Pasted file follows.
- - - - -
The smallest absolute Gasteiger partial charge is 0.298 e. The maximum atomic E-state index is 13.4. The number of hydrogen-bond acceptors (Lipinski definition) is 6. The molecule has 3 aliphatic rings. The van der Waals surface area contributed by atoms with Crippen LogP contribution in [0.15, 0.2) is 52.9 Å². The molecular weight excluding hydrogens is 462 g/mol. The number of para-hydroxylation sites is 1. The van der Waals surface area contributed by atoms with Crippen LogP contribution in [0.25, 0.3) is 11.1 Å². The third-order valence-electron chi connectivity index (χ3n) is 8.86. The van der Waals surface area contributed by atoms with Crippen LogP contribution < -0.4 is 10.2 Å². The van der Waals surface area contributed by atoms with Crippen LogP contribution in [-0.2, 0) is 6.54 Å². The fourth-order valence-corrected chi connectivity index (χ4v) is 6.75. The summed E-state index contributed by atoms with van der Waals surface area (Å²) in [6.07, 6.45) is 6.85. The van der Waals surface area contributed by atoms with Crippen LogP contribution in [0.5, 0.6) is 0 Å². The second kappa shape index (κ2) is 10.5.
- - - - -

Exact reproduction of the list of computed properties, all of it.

The smallest absolute Gasteiger partial charge is 0.298 e. The maximum atomic E-state index is 13.4. The number of hydrogen-bond acceptors (Lipinski definition) is 6. The molecule has 3 aliphatic rings. The van der Waals surface area contributed by atoms with Crippen LogP contribution in [0.15, 0.2) is 52.9 Å². The molecular weight excluding hydrogens is 462 g/mol. The number of para-hydroxylation sites is 1. The van der Waals surface area contributed by atoms with Crippen LogP contribution in [0.25, 0.3) is 11.1 Å². The third-order valence-electron chi connectivity index (χ3n) is 8.86. The van der Waals surface area contributed by atoms with Crippen LogP contribution < -0.4 is 10.2 Å². The van der Waals surface area contributed by atoms with Crippen LogP contribution in [-0.2, 0) is 6.54 Å². The fourth-order valence-corrected chi connectivity index (χ4v) is 6.75. The summed E-state index contributed by atoms with van der Waals surface area (Å²) in [6.07, 6.45) is 6.85. The van der Waals surface area contributed by atoms with Crippen LogP contribution in [0.5, 0.6) is 0 Å². The second kappa shape index (κ2) is 10.5.